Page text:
MARQUETTE — After eight months, an Ingham County Circuit Court judge has denied a request by Deer Hunters For Responsible UP Deer Management to appeal decisions made by the Michigan Natural Resources Commission regarding the deer hunt of Upper Peninsula that were contrary to recommendations made by the Michigan Department of Natural Resources, the group said.
The case had been transferred to Judge Joyce A. Draganchuk by Judge Wanda M. Stokes, the deer organization said in a news release.
Decisions on such requests are expected to be made within 35 days. A footnote to the court order states, “This Court does not know the reason why the application was not decided within 35 days of its filing by the circuit judge to whom this matter was reassigned.”
The court’s decision was based on the timing of the request rather than the merits of the case, according to attorney Stephen J. van Stempvoort of the Miller Johnson law firm in Grand Rapids, who represented Deer Hunters For Responsible UP Deer Management. The court ruled that a request to appeal the NRC’s decisions must be filed within 21 days. In the opinion of the lawyer, an appeal was possible up to six months after the decisions of the NRC.
“I think the court’s decision is probably incorrect, but I’m not sure it’s worth suing,” van Stempvoort wrote in an email about the court’s decision. “Even if we win the appeal of the court’s decision, it will take about a year or more, and, on remand, the trial court could still simply dismiss the appeal.”
Richard P. Smith of Marquette, spokesperson for Deer Hunters for Responsible UP Deer Management, said in a statement, “The court’s decision is obviously disappointing. What is most disappointing about this decision is that it precludes the application of an existing law (Proposition G) requiring the commission to use the best available science when making decisions.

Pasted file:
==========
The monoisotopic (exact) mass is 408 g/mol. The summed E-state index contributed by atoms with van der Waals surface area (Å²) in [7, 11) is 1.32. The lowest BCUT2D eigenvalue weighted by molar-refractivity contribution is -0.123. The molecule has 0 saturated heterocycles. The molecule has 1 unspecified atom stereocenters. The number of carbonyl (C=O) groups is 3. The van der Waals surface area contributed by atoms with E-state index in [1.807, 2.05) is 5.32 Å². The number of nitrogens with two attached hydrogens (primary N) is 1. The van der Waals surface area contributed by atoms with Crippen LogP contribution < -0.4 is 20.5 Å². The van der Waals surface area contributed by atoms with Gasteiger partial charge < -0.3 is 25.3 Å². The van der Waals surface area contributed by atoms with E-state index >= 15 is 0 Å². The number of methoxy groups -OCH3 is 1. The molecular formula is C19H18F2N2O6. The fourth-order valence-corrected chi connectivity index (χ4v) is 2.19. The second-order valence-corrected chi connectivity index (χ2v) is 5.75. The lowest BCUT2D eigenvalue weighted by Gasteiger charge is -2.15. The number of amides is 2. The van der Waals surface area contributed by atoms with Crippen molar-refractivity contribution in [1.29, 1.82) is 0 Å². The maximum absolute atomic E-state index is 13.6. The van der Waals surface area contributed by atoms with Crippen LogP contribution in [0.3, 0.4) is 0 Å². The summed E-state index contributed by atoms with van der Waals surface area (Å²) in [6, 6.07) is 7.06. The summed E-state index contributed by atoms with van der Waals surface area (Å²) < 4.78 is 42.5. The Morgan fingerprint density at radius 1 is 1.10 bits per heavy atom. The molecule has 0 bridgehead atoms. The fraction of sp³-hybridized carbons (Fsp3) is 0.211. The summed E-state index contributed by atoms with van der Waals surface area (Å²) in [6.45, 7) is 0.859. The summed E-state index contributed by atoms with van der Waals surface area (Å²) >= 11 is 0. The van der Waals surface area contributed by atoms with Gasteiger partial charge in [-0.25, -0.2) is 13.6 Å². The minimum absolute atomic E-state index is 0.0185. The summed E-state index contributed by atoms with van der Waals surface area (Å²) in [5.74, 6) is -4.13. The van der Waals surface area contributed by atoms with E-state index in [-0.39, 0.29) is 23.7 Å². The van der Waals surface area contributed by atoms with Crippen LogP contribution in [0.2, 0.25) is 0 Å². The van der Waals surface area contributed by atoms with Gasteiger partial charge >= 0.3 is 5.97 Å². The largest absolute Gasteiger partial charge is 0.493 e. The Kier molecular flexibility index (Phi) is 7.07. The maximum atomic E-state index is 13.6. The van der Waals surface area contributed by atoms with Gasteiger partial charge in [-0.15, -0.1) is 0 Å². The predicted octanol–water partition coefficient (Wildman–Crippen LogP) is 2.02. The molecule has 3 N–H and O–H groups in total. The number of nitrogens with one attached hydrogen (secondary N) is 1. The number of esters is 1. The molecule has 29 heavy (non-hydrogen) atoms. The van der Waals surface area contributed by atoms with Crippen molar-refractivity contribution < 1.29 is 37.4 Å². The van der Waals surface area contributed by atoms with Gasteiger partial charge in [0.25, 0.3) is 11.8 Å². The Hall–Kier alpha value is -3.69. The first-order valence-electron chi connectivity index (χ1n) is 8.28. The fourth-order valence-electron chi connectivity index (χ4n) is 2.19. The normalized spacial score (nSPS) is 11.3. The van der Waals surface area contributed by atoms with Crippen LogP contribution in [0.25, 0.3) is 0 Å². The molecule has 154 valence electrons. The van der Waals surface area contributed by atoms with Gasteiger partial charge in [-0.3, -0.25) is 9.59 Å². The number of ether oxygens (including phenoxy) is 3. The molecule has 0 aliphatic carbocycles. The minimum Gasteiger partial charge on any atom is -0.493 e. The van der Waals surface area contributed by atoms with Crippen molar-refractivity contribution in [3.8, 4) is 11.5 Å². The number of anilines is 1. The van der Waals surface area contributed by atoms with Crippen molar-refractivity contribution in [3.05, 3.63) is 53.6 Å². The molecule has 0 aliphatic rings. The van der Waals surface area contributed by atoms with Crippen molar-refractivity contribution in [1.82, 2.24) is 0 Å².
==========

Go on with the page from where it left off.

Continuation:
“The DNR Wildlife Division used the best available science to recommend three much-needed changes to UP deer hunting regulations that the commission ignored.”
John Pepin, deputy chief information officer for the DNR, said the agency had no comment at this time.
A recommendation from the DNR was to make a one dollar tag on UP combination licenses unrestricted as they are in most of the rest of Michigan and were in UP prior to 2008.
“Department staff reviewed this rule (both male tags being restricted on UP combination licenses) and determined that this rule did not provide a biological benefit and had very little impact on the change in the age structure of males in the UP”, the DNR wrote in its recommendation. “To create statewide consistency and clarify buck harvest opportunities, the department recommends removing the 3-point APR (antler point restriction) on the regular deer combination license in the ‘UP’
Smith said, “UP’s current buck harvest regulations penalize hunters who hunt here. Anyone can buy a single deer license and shoot a buck with 3 inch spikes or better, but they can only shoot a single buck. Hunters who wish to maximize hunting opportunities purchase combination licenses with two tags, but the fact that both tags have mandatory timber point restrictions increases the possibility of neither tag being fulfilled. The two Buck beacon restriction was an attempt to fix something that wasn’t broken.
Spikes or better have always been legal for all UP hunters without any negative impact, he said.